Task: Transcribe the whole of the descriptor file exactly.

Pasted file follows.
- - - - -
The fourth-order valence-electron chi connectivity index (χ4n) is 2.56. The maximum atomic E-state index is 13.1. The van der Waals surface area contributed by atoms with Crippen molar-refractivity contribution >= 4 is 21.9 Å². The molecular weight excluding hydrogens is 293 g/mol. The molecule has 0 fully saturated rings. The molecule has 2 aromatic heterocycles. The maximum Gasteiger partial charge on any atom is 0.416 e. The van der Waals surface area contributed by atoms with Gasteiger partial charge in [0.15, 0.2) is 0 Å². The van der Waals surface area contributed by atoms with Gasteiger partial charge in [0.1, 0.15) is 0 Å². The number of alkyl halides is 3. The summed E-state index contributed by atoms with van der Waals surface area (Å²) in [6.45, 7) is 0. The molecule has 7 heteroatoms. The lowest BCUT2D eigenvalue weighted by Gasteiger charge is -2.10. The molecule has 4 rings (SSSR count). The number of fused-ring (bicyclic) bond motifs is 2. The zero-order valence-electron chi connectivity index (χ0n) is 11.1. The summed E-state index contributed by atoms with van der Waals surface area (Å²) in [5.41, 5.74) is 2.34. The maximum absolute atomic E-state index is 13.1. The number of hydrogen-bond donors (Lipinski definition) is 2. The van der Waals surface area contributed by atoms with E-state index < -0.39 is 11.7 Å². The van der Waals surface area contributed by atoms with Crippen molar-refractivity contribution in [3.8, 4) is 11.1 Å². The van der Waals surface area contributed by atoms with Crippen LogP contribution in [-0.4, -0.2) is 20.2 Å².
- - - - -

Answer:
The fourth-order valence-electron chi connectivity index (χ4n) is 2.56. The maximum atomic E-state index is 13.1. The van der Waals surface area contributed by atoms with Crippen molar-refractivity contribution >= 4 is 21.9 Å². The molecular weight excluding hydrogens is 293 g/mol. The molecule has 0 fully saturated rings. The molecule has 2 aromatic heterocycles. The maximum Gasteiger partial charge on any atom is 0.416 e. The van der Waals surface area contributed by atoms with Gasteiger partial charge in [0.15, 0.2) is 0 Å². The van der Waals surface area contributed by atoms with Gasteiger partial charge in [0.1, 0.15) is 0 Å². The number of alkyl halides is 3. The summed E-state index contributed by atoms with van der Waals surface area (Å²) in [6.45, 7) is 0. The molecule has 7 heteroatoms. The lowest BCUT2D eigenvalue weighted by Gasteiger charge is -2.10. The molecule has 4 rings (SSSR count). The number of fused-ring (bicyclic) bond motifs is 2. The zero-order valence-electron chi connectivity index (χ0n) is 11.1. The summed E-state index contributed by atoms with van der Waals surface area (Å²) in [5.41, 5.74) is 2.34. The maximum absolute atomic E-state index is 13.1. The number of hydrogen-bond donors (Lipinski definition) is 2. The van der Waals surface area contributed by atoms with E-state index < -0.39 is 11.7 Å². The van der Waals surface area contributed by atoms with Crippen molar-refractivity contribution in [3.8, 4) is 11.1 Å². The van der Waals surface area contributed by atoms with Crippen LogP contribution in [-0.4, -0.2) is 20.2 Å².